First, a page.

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What are some of the unique challenges when it comes to wealth management in India, given its demographics and the popularity of physical assets?

It’s not necessarily well-priced yet for people to access advice. Most people who are accessing wealth management services generally start to think what they are looking for. You also have to have sufficient wealth to do that. India is an emerging wealth country, so the number of people who probably require wealth management services in a way that works for providers is a little lower. But it will definitely grow. Things like technology and robo advisory can do a good job for lower levels of assets, which can be really important as India starts to save and invest. I think the prospects are good, but there are some challenges between clients and providers.

When you say that wealth management is mis-priced, do you include the fact that financial services are commission-driven?

The CFA Institute’s charter is about acting in the best interests of clients. Commission-based services can sometimes be in conflict with that. We are pretty comfortable in the space of making sure that everything is transparent and clients know what they are paying for. I do think it is important that we as providers of services are able to articulate our values. In the institutional space, it’s well understood how CFAs operate and the quality they bring. I think that’s less appreciated and understood by individual investors.

What is your take on the National Pension System (NPS), particularly with respect to the mandatory purchase of annuities?

The annuities market in India is not very efficient—both from the point of view of annuity providers and underlying capital markets. It’s hard for providers to execute good annuities. You need good underlying assets which needs good bond markets.

There is also an actuarial issue on the pricing of annuities. We think that people should have flexibility. In principle, you are trying to translate a defined contribution system to a defined benefit system. As an individual, what I want is to take care of my longevity risk. I need to make sure that I get enough pension in my old age and enough cushion when I fall sick, which I will when I get older. That is the reason for NPS to insist on buying annuities.

However, the case may be different for different individuals. Forcing a set percentage of annuities may not be appropriate. As long as pension authorities understand that they can keep tinkering with the rules to improve the outcomes, that’s fine. What’s going to happen is, larger and larger sums are going to come out for the underlying annuities market. If you look at developed markets like the UK, a very significant portion of people’s assets are coming from these types of products. In India, that is going to force a change in the way markets work.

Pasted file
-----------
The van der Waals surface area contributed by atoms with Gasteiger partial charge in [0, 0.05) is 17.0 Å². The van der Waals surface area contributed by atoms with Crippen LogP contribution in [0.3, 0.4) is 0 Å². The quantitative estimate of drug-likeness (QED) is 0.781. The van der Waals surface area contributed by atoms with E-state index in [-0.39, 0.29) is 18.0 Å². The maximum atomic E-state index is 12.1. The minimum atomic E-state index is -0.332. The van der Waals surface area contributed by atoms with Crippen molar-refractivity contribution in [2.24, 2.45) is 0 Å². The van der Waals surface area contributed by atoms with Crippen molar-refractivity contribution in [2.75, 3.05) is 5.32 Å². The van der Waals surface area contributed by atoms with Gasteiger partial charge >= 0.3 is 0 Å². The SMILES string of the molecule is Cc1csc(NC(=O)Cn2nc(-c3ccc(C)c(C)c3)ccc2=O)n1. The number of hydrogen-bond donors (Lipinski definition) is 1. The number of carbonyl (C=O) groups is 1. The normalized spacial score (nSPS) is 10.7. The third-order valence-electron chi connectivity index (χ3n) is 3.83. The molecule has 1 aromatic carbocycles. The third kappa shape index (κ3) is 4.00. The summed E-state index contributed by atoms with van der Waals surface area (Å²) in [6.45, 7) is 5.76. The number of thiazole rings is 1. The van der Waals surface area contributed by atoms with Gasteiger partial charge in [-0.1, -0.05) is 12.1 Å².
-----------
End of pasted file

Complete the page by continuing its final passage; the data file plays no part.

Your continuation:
Has environment, social, governance (ESG) caught the fancy of investors? What are their return implications?

There are several aspects of ESG that have caught the attention of investors. Governance is reasonably well understood and there is a lot of best practice out there. Of all the letters in ESG, it is the most advanced. The environment, of course, has also caught investors’ attention as many people are feeling, seeing and experiencing the impact of climate change. We are now understanding that there are actual areas that do have a material impact on portfolios. For instance, if you think of environmental conditions that can change the valuation that we ascribe to certain securities. We have, historically, looked at it in terms of risk and returns and now we are looking at it in terms of impact. What’s interesting is that Europe is much further along. Most of the rest of the world is still catching up. It hasn’t caught much attention in the US, but in the last four-six months, that has changed and is accelerating. There are discussions around things like the concept of a Minsky moment—when you have immediate repricing of a security understanding new risks. You can imagine someone managing a portfolio, who hasn’t taken ESG into account—should there be immediate repricing on certain assets? If you hadn’t done your due diligence and your research hadn’t taken this consideration, that would not pass the prudent professional fiduciary standard.

How do you see the active versus passive debate in the Indian context?

There is a role for both. Passive investment has achieved a real momentum for a couple of reasons. First, it’s really cost-effective relative to a benchmark. Second, for wealth managers in particular who are taking the asset allocation route rather than security or manager strategy selection, passive funds become an easier way to do that. Our view is that there is a role for both. Inefficient asset classes tend to provide much greater opportunity for active managers to provide value even after the fees. There are definitely parts of the Indian asset class spectrum where active management becomes very attractive. For example, credit funds are not normally suitable for passive management. So I think there is tremendous opportunity in the Indian market for active management and security analysis/selection to pay off.

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